Saakashvili has also come under fire for his management of the parts of Georgia his government controls. Ethnic Armenians and Azerbaijanis say they are as marginalized as ever. Human Rights Watch, the Organization for Security and Co-operation in Europe and other outside groups have documented judicial corruption, police abuse, and the gross mistreatment of prison inmates, including the deaths of seven prisoners last March in a "riot" that critics say was set off by prison authorities themselves.
That same week in Tbilisi, hundreds of demonstrators protested the government 's alleged cover-up of the Interior Ministry's involvement in a high-profile murder. One of the country's most prominent television newscasters quit her job on camera, to protest attempts to censor the news at the government-affiliated channel.
And where was Saakashvili during all the turmoil? He was at the White House, basking in the glow of President George W. Bush's praise. Saakashvili "is a man who shares the same values I share," Bush said. "He believes in the universality of freedom."
Bush even singled out Saakashvili's work in law enforcement, the issue that had sent protesters to the streets and brought the sharpest criticism from groups like Human Rights Watch. "[H]e cleaned out the police forces in order to rid the country of corruption in the law enforcement," Bush said, ignoring critics who say that the Georgian president has run roughshod over basic human rights.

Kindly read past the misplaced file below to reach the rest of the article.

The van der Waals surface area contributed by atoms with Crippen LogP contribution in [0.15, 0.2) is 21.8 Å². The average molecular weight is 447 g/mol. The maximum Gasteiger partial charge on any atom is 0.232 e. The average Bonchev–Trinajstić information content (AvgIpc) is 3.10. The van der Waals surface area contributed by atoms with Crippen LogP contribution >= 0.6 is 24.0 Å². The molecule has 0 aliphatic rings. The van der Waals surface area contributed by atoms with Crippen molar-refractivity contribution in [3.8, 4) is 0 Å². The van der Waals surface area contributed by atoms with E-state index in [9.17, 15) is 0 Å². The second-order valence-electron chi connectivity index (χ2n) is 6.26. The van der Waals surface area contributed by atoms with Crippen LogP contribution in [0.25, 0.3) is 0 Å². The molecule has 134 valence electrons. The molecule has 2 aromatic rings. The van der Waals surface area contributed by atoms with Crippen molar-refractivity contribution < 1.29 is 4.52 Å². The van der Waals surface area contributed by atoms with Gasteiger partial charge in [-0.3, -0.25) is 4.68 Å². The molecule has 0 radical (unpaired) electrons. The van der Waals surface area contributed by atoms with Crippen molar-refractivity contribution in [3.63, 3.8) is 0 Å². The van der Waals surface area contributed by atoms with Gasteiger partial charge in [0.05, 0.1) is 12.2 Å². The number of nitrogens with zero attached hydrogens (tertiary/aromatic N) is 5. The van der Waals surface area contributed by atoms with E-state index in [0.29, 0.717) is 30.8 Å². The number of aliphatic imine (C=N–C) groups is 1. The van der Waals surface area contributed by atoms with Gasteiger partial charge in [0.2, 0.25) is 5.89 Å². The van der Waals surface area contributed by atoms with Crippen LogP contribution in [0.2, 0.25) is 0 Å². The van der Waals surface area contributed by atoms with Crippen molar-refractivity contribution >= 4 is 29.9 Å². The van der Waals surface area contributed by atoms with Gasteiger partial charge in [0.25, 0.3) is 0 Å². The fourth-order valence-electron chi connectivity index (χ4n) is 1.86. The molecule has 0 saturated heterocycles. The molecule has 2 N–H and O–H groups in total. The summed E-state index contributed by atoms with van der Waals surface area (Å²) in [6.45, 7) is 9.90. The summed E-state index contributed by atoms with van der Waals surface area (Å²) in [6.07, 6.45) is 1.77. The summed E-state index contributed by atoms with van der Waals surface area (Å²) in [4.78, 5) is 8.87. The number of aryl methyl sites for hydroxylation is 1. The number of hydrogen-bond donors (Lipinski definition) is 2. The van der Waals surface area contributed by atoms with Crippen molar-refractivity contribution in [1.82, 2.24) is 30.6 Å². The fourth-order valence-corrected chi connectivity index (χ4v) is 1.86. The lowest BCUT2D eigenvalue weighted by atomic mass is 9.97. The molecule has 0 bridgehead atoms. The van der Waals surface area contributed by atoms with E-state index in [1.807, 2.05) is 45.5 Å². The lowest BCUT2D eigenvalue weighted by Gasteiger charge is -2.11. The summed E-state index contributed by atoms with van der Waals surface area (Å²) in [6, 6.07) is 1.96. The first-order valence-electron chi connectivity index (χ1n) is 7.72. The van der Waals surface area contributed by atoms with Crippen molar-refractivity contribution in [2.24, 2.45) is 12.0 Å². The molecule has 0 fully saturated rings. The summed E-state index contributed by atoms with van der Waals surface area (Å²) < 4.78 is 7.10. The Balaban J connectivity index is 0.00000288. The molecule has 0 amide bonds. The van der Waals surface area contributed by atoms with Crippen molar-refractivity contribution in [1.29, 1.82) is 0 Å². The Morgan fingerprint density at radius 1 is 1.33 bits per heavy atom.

Saakashvili shouldn't believe everything he hears from Washington. Despite the fulsome rhetoric and American largess, make no mistake—the United States would not come to Georgia's aid if its confrontation with Russia heats up. Georgia is in Russia's backyard. Given its military exposure elsewhere and its interest in Russian help on issues like North Korea and Iran, the United States will almost always side with Russia, or at the very least, remain on the sidelines.
America's true interests were on display in this month's debate on Security Council sanctions against North Korea. The United States needed Russia's vote, and Russia's vote it got, but only after the United States acquiesced to a separate Russian-backed resolution. That resolution endorsed the presence of Moscow's soldiers in the Georgia breakaway regions and criticized Georgia for its military incursion into Abkhazia this summer.
U.S. officials insist there was no quid pro quo, that in fact they successfully softened an earlier Russian draft that was even tougher on Georgia. To many Georgians, however, the U.N. episode was a splash of cold water, a reminder that loose cash and looser talk on the American side has done little more than fuel reckless behavior by Georgia's leader.
If Saakashvili gets the war with Russia he has sometimes appeared to seek, it is the people of his country who will pay the price. But, far away from the fighting, the United States will bear a large part of the blame.
Jon Sawyer is director of the Washington-based Pulitzer Center on Crisis Reporting. He traveled to Georgia and other South Caucasus countries this summer.